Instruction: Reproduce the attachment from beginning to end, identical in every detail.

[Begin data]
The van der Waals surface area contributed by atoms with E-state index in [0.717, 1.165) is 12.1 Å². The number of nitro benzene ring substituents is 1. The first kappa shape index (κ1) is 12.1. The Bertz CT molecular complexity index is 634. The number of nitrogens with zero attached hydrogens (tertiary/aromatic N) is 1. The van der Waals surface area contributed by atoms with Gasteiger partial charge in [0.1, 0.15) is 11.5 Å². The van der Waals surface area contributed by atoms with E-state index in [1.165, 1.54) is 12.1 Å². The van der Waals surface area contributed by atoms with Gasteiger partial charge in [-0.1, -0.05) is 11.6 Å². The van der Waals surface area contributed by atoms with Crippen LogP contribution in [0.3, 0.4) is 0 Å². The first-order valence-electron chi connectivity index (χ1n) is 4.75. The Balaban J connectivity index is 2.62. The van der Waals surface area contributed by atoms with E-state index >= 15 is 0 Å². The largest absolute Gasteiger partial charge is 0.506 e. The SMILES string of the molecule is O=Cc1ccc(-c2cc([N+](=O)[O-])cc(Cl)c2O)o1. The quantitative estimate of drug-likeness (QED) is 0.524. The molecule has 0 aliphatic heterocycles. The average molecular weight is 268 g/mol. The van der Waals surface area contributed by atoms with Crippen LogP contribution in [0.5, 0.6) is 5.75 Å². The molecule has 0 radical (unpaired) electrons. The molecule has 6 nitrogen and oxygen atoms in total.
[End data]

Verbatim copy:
The van der Waals surface area contributed by atoms with E-state index in [0.717, 1.165) is 12.1 Å². The number of nitro benzene ring substituents is 1. The first kappa shape index (κ1) is 12.1. The Bertz CT molecular complexity index is 634. The number of nitrogens with zero attached hydrogens (tertiary/aromatic N) is 1. The van der Waals surface area contributed by atoms with Gasteiger partial charge in [0.1, 0.15) is 11.5 Å². The van der Waals surface area contributed by atoms with E-state index in [1.165, 1.54) is 12.1 Å². The van der Waals surface area contributed by atoms with Gasteiger partial charge in [-0.1, -0.05) is 11.6 Å². The van der Waals surface area contributed by atoms with Crippen LogP contribution in [0.3, 0.4) is 0 Å². The first-order valence-electron chi connectivity index (χ1n) is 4.75. The Balaban J connectivity index is 2.62. The van der Waals surface area contributed by atoms with E-state index >= 15 is 0 Å². The largest absolute Gasteiger partial charge is 0.506 e. The SMILES string of the molecule is O=Cc1ccc(-c2cc([N+](=O)[O-])cc(Cl)c2O)o1. The quantitative estimate of drug-likeness (QED) is 0.524. The molecule has 0 aliphatic heterocycles. The average molecular weight is 268 g/mol. The van der Waals surface area contributed by atoms with Crippen LogP contribution in [0.5, 0.6) is 5.75 Å². The molecule has 0 radical (unpaired) electrons. The molecule has 6 nitrogen and oxygen atoms in total.